If your priority lies in climbing the career ladder, you need to find out what it takes to get promoted. Generally speaking, the more competitive the culture, the more you need to do to impress and progress. This will have an impact on your work-life balance and even your physical and mental health. You’ve got to see if such pressured and potentially stressful working conditions are really right for you.

Depending on your individual circumstances, you may prefer stability over prospects. For that, it might be helpful to find out what the staff turnover rate is for your prospective team/department. Can your prospective employer offer progression with stability? This could be the ideal scenario, whatever type of role you have been offered.

Are you happy with the salary and benefits?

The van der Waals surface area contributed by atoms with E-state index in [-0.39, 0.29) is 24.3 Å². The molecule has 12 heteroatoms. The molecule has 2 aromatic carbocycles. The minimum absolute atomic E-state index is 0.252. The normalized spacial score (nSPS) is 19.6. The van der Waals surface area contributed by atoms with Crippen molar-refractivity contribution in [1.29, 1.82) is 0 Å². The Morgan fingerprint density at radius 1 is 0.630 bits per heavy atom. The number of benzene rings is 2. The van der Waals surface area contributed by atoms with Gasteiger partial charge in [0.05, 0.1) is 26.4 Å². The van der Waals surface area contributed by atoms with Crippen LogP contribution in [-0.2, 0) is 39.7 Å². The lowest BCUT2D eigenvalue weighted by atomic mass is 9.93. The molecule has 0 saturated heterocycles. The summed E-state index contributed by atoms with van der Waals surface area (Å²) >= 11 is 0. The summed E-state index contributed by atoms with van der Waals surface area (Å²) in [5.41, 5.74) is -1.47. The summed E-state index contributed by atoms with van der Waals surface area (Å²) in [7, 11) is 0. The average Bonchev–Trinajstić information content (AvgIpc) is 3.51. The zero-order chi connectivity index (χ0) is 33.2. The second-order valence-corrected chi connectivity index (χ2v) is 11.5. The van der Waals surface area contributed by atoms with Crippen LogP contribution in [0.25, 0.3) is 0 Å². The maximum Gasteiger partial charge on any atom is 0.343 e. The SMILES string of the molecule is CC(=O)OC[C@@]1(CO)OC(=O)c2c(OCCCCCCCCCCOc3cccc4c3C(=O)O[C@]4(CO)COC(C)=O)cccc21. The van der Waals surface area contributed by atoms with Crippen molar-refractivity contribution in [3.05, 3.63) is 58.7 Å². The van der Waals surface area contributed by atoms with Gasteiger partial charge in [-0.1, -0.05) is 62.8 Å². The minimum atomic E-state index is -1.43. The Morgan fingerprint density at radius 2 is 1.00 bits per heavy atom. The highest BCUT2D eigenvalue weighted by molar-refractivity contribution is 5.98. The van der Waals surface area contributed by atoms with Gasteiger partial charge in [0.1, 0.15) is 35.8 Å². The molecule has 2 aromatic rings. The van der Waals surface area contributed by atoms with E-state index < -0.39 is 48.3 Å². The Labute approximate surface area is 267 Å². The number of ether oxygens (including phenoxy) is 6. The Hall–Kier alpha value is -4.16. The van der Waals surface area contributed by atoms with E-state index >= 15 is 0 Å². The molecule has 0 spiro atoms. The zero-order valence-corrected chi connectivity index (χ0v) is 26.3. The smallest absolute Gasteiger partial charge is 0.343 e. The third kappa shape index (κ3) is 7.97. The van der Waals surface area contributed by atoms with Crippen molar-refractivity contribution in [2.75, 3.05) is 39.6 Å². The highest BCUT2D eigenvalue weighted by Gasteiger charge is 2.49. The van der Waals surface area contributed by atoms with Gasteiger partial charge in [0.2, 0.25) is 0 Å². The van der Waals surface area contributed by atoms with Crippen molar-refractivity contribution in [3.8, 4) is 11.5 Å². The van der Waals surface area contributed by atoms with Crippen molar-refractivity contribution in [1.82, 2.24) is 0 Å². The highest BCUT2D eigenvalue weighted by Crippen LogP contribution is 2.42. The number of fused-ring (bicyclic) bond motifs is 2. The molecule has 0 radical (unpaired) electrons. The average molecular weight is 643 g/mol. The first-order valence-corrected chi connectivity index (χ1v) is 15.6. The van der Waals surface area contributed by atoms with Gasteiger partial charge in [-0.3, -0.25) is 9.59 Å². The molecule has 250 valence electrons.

Your consideration should be that you are being offered a package which matches market rates for the skills and experience you offer. Talk to your recruitment consultant; they will have in-depth knowledge on your sector and will be able to advise accordingly. If you applied direct to the company, you should have already compared salaries for the role in questions. Remember to also take into consideration the company benefits too, such as insurance, training programmes, annual holiday entitlements, discounts on products/services etc.

In summary, a number of the factors mentioned should be considered long before a job is offered, but it is worth just reviewing them all before you do commit. And, if you have considered all these fundamentals and everything is a positive then what are you waiting for – get that contract signed!


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Weekly News Digest - 11th-15th Jan 2021

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Weekly News Digest: 4th-8th Jan 2021